It seems it might be worthwhile to watch this today, I can't just read this conversation and series of posts without having an emotional reaction.
I'm pretty sure the plan isn't to house it on one IC.
Throwing everything at Earth would require organization and agreement from people of all kinds of highly conflicting ideologies. Building something somewhere else can be spearheaded and handled by a single group, or consortium of a few organizations (countries, companies, senators, etc...) who want to reap the benefits, but also keep the end goal and needs clear and concise.
If I had 1500$ I'd buy a Mac, not a shit computer with Windows on it.
Where do you shop? For $1500 I can buy a pretty fantastic computer with Windows on it.
So what you're saying is if the light had been yellow longer you would've been fine. What exactly are you arguing about?
Nielsen does not only meter the people who watch a program when it airs. They haven't done this in over a decade. DVR and Instant view options do not negatively impact Nielsen's tracking. If you live in the middle of nowhere Nielsen still rates anyone who saw the program or saw it within one day of it airing. If you live in a metropolis there a significantly more dynamic cuts of data available including tracking people who see a program within 7 days of it being aired.
More importantly, media buyers don't buy internet ads the same way they buy TV, so to say that TV ratings are less effective is completely untrue. You buy your TV ads separately, and you use the TV ratings metrics from Nielsen to know how effective the television portion of the buy is. You get metrics for other media types from other places.
Yes a company that rates only when a show aired live such as Nielsen did decades ago, would be useless now...but Nielsen is a live and growing company (they just bought Arbitron), they have adapted and are doing fine, all that's happened is that the market for TV spots has gotten smaller because of these other places for buying ads.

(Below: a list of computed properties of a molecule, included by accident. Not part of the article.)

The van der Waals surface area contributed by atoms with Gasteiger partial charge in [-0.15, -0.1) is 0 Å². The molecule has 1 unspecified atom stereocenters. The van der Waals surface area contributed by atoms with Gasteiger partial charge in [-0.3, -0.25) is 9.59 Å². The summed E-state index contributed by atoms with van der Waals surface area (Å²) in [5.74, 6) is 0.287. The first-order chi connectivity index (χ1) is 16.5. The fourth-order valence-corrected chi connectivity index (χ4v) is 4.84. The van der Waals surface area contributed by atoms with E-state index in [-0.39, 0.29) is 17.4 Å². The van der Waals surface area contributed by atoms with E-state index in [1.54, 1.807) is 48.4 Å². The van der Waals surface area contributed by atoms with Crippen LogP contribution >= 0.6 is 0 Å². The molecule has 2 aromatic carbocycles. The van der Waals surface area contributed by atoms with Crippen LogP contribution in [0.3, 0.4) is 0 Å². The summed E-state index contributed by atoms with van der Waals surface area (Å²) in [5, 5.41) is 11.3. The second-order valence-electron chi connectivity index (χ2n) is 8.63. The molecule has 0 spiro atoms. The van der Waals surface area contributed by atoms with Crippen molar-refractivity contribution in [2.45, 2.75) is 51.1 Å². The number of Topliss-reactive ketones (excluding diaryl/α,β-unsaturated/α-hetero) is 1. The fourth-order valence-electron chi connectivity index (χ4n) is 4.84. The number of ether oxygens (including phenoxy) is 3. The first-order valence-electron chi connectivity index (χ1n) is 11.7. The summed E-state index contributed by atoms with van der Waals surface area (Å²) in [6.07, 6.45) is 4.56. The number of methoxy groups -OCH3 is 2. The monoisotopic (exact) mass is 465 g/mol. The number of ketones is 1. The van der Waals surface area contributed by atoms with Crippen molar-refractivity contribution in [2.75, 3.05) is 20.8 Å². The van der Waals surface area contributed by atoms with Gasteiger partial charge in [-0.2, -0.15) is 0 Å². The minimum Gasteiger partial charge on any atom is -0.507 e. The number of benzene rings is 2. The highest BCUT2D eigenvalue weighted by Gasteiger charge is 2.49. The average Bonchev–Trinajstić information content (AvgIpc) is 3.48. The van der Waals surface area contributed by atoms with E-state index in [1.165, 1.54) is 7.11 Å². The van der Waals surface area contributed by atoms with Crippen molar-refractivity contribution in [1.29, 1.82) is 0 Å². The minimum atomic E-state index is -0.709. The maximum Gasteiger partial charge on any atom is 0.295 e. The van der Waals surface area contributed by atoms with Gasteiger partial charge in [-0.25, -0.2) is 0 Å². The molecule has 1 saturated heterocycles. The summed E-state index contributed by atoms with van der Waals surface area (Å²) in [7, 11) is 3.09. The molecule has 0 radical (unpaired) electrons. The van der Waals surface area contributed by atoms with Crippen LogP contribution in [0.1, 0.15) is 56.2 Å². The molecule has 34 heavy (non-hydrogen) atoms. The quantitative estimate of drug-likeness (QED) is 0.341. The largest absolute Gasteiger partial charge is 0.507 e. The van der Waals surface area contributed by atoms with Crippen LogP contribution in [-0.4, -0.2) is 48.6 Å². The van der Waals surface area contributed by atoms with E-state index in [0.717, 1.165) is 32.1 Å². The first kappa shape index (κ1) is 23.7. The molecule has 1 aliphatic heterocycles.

Nielsen TV ratings don't track the popularity of a program, they track how many people were watching within a given quarter hour on tv. Which is a very useful metric if you want to buy tv ads.
Nielsen accounts for non-real time watching in their ratings. Including DVR and instant streaming..
Nielsen accounts for DVR/instant streaming in metered markets. The cuts of data are for people who saw it within as much as seven days of when the spot ran, and ad-agencies both have the ability in some cases to disable the ad skipping fast forward, also they develop ads specifically so that they can verify you'll have seen a certain amount of information when fast forwarding..
A significant part of this is color temperature and spectrum. A bulb that only emits mainly green or yellowish light is going to appear dimmer than an incandescent that's providing a much wider spectrum of color.
Since when was a 54% approval rating in an industry considered "good"?
For me it's Flow My Tears the Policeman Said.....that's about as depressing as a story gets on every level possible.
Of course A Scanner Darkly is no book of smiles and happy prancing unicorns either
He was replying to a post that was entirely anecdotal...I fail to see why he has to adhere to one standard when the OP does not.
Huge FPS numbers actually are very useful for a variety of reasons. FPS is highly variable during gameplay, the higher the general FPS, the better your FPS will be when the game gets swamped with moving particles...which means it might not slow to a crawl at the most intense and exciting parts of the game...something that is particularly important in a multiplayer game like L4D.
Not to mention of course the fact that we are able to see a relatively accurate measurement of efficiency between two platforms, which of course is the article's point.
of course I'm not addressing where the magical five minutes is coming from either, just making a point about 'typical' developers
If you are a typical professional software developer and your OSX machine saves you five minutes every day in time and frustration compared to a similar Windows system, then the added price of the OSX machine will pay for itself in less than a year.
If you are a typical software developer the above doesn't happen because why would you develop on an OSX machine when you're not developing for the OSX platform?